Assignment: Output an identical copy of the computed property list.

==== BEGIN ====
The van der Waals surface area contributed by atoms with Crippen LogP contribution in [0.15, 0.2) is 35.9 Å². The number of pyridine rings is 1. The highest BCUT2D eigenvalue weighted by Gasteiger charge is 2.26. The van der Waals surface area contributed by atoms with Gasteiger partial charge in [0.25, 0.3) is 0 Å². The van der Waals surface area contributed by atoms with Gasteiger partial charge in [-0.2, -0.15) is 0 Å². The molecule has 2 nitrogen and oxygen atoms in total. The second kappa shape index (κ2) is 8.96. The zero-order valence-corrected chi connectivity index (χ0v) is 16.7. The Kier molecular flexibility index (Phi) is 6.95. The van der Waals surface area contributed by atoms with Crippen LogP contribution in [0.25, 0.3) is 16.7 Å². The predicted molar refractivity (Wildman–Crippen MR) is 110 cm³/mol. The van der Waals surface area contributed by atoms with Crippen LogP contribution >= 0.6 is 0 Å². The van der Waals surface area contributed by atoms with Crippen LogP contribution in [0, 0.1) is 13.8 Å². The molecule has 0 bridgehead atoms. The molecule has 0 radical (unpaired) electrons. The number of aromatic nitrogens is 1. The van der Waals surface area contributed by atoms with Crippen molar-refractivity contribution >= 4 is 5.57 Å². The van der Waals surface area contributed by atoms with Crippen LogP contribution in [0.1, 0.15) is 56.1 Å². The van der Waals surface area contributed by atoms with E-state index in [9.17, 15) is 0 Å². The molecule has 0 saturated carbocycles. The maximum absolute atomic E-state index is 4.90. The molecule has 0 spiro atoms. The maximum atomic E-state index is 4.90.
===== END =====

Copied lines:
The van der Waals surface area contributed by atoms with Crippen LogP contribution in [0.15, 0.2) is 35.9 Å². The number of pyridine rings is 1. The highest BCUT2D eigenvalue weighted by Gasteiger charge is 2.26. The van der Waals surface area contributed by atoms with Gasteiger partial charge in [0.25, 0.3) is 0 Å². The van der Waals surface area contributed by atoms with Gasteiger partial charge in [-0.2, -0.15) is 0 Å². The molecule has 2 nitrogen and oxygen atoms in total. The second kappa shape index (κ2) is 8.96. The zero-order valence-corrected chi connectivity index (χ0v) is 16.7. The Kier molecular flexibility index (Phi) is 6.95. The van der Waals surface area contributed by atoms with Crippen LogP contribution in [0.25, 0.3) is 16.7 Å². The predicted molar refractivity (Wildman–Crippen MR) is 110 cm³/mol. The van der Waals surface area contributed by atoms with Crippen LogP contribution >= 0.6 is 0 Å². The van der Waals surface area contributed by atoms with Crippen LogP contribution in [0, 0.1) is 13.8 Å². The molecule has 0 bridgehead atoms. The molecule has 0 radical (unpaired) electrons. The number of aromatic nitrogens is 1. The van der Waals surface area contributed by atoms with Crippen molar-refractivity contribution >= 4 is 5.57 Å². The van der Waals surface area contributed by atoms with Crippen LogP contribution in [0.1, 0.15) is 56.1 Å². The van der Waals surface area contributed by atoms with E-state index in [9.17, 15) is 0 Å². The molecule has 0 saturated carbocycles. The maximum absolute atomic E-state index is 4.90. The molecule has 0 spiro atoms. The maximum atomic E-state index is 4.90.